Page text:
Wayne Cook
March 1, 2009

Before there was a Fairlane V-8 or tall-deck Windsor, the Ford world was ruled by the FE V-8 engine. Introduced in 1958 as a 332, it was quickly opened up to displace 390 ci. The FE was destined to replace the MEL (Mercury/Edsel/Lincoln) V-8 engine, which had been a mainstay powerplant for the larger Ford offerings. The 390 became standard issue for the luxury Thunderbird, and the FE was later opened up to a maximum displacement of 428 ci.

The 390 and 428 were similar in that they both utilized a two-bolt main cap cylinder block. Even the Cobra Jet version of the 428 utilized two bolt mains on the crank saddle. However, the 427 Ford is different from either the 390 or 428 in that it used an unusual four-bolt main cap arrangement. The FE 427 featured four-bolt mains on journals two, three and four. The engine had a unique cross-bolted configuration where horizontal main-cap bolts entered from the outside through the block skirt and secured the central caps from both sides. The cross-bolting proved to be very effective in preventing main cap walk or wobble at higher rpm.

The extra durability this block offered made it the racer’s choice because the additional support at the crankshaft meant that the engine held together when the two-bolt design might fail. When the time came for Shelby to power the big-block version of his Cobra sports car, he chose the 427 because of the enhanced durability factor. However, some of the big-block Cobras came equipped with the 428.

Ford Performance Solutions had a customer who had been working on a big-block Cobra replica and wanted an authentic FE engine to go with his project. He had no interest in a stroked Windsor, so a brand-new Carroll Shelby FE 427 aluminum cylinder block was procured. This way there would be no guessing about the history or condition of a used block, and the aluminum material would put the finished engine in the same weight category as a garden-variety Windsor. Join us as we have a look at the collection of hardware that will be used to construct what amounts to a brand-new all-aluminum Ford FE engine. We will then observe some of the more important aspects of the exacting assembly. Finally, follow us to Dyno Motive in Placentia, California, where we join owner Eric Weinrich for a dyno session that tells us what the combination is worth torque and horsepower-wise.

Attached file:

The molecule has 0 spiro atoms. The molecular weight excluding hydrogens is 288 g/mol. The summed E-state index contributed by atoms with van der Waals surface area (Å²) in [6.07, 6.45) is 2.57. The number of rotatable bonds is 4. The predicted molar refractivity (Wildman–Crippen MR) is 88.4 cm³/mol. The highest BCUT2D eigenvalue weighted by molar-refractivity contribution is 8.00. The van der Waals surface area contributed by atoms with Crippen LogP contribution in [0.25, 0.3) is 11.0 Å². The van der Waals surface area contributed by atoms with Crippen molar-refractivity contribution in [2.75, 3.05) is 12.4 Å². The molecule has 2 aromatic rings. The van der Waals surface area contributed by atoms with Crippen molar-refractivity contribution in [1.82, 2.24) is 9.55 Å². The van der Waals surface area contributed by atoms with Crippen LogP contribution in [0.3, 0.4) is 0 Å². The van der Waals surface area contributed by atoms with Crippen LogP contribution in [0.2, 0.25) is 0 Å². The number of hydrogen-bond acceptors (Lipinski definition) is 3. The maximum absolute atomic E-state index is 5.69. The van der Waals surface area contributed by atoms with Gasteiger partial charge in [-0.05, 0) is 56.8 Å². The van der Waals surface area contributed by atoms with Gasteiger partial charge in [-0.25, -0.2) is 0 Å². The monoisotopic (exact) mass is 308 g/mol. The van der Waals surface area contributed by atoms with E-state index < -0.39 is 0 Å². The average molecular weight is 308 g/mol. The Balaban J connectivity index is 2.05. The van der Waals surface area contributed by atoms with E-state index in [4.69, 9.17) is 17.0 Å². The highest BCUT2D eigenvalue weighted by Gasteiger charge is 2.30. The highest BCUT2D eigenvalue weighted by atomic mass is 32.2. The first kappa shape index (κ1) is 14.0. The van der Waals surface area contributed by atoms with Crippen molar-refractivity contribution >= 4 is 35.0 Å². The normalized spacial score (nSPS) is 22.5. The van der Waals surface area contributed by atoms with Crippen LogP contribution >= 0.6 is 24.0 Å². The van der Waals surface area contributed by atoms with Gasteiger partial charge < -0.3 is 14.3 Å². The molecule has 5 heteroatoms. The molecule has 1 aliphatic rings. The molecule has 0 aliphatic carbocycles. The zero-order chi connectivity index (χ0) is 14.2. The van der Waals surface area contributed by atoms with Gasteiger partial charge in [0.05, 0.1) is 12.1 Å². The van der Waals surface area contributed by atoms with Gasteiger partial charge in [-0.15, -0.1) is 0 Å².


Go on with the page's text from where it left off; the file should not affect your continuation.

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Dyno Results
Before installing the engine, the owner trucked it to Dyno Motive for testing. Here are the results using the dyno’s Hooker Super Comp headers and the Ford dual-quad intake with a pair of 600-cfm Demon carburetors.

RPMTQHP
3,000519.9297.5
3,100521.9308.1
3,200522.1318.8
3,300523.9329.2
3,400522.9377.9
3,500521.3347.4
3,600519.6356.1
3,700518.1364.9
3,800518.9375.0
3,900520.0386.1
4,000521.8397.4
4,100528.8412.8
4,200536.8429.3
4,300541.4443.2
4,400540.4452.7
4,500538.7461.6
4,600535.8469.3
4,700529.8474.1
4,800524.1479.0
4,900515.1480.6
5,000504.9480.6
5,100494.3480.0
5,200487.2482.3
5,300478.1482.5
5,400466.1479.2
5,500453.8475.2

The 482hp level is almost one per cubic inch—this is a good start. Once the engine is broken in and the carburetion fine-tuned, we’re confident that 500 hp is easily within reach. How must it feel to have over 500 lb-ft of torque at just 3,000 rpm in such a light car? (Absolutely incredible! —Ed.)

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What Did It Cost?
CS 427 aluminum block$5,622
Machine preparation$559
4.250-inch stroker crank $399
Main bearings$68
H-beam rods$626
Rod bearings$62
Ross pistons$712
Moly rings $68
Edelbrock bare heads$1,279
CNC porting and components$1,157
Head studs$131
Camshaft$288
Lifters$540
Shaft rockers$903
Harmonic balancer$184
Canton oil pan$279
Oil pump$109
Total$12,991

All of the prices seen earlier are totaled here.

This cost does not include taxes or labor for assembly or installation. The intake manifold is an item you would have to hunt for and could cost anywhere from $200 to $2,000.

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